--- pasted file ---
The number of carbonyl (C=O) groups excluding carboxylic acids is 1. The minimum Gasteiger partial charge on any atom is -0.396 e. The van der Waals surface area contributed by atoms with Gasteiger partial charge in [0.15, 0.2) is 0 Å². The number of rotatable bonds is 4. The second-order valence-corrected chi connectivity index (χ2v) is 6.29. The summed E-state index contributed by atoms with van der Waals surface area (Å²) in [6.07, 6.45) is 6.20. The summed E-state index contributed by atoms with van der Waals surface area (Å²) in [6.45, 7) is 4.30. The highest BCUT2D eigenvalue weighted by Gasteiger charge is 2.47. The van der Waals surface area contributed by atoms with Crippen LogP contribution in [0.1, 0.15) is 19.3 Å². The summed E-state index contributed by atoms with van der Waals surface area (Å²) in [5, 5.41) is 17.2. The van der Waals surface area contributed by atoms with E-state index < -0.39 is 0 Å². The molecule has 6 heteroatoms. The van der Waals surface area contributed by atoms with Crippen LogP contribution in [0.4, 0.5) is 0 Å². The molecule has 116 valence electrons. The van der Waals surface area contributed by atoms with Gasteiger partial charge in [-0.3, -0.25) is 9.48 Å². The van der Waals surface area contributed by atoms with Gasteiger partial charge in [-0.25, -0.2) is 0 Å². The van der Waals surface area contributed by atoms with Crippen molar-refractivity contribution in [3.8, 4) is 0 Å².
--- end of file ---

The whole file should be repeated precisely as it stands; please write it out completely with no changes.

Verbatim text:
The number of carbonyl (C=O) groups excluding carboxylic acids is 1. The minimum Gasteiger partial charge on any atom is -0.396 e. The van der Waals surface area contributed by atoms with Gasteiger partial charge in [0.15, 0.2) is 0 Å². The number of rotatable bonds is 4. The second-order valence-corrected chi connectivity index (χ2v) is 6.29. The summed E-state index contributed by atoms with van der Waals surface area (Å²) in [6.07, 6.45) is 6.20. The summed E-state index contributed by atoms with van der Waals surface area (Å²) in [6.45, 7) is 4.30. The highest BCUT2D eigenvalue weighted by Gasteiger charge is 2.47. The van der Waals surface area contributed by atoms with Crippen LogP contribution in [0.1, 0.15) is 19.3 Å². The summed E-state index contributed by atoms with van der Waals surface area (Å²) in [5, 5.41) is 17.2. The van der Waals surface area contributed by atoms with E-state index < -0.39 is 0 Å². The molecule has 6 heteroatoms. The van der Waals surface area contributed by atoms with Crippen LogP contribution in [0.4, 0.5) is 0 Å². The molecule has 116 valence electrons. The van der Waals surface area contributed by atoms with Gasteiger partial charge in [-0.3, -0.25) is 9.48 Å². The van der Waals surface area contributed by atoms with Gasteiger partial charge in [-0.25, -0.2) is 0 Å². The van der Waals surface area contributed by atoms with Crippen molar-refractivity contribution in [3.8, 4) is 0 Å².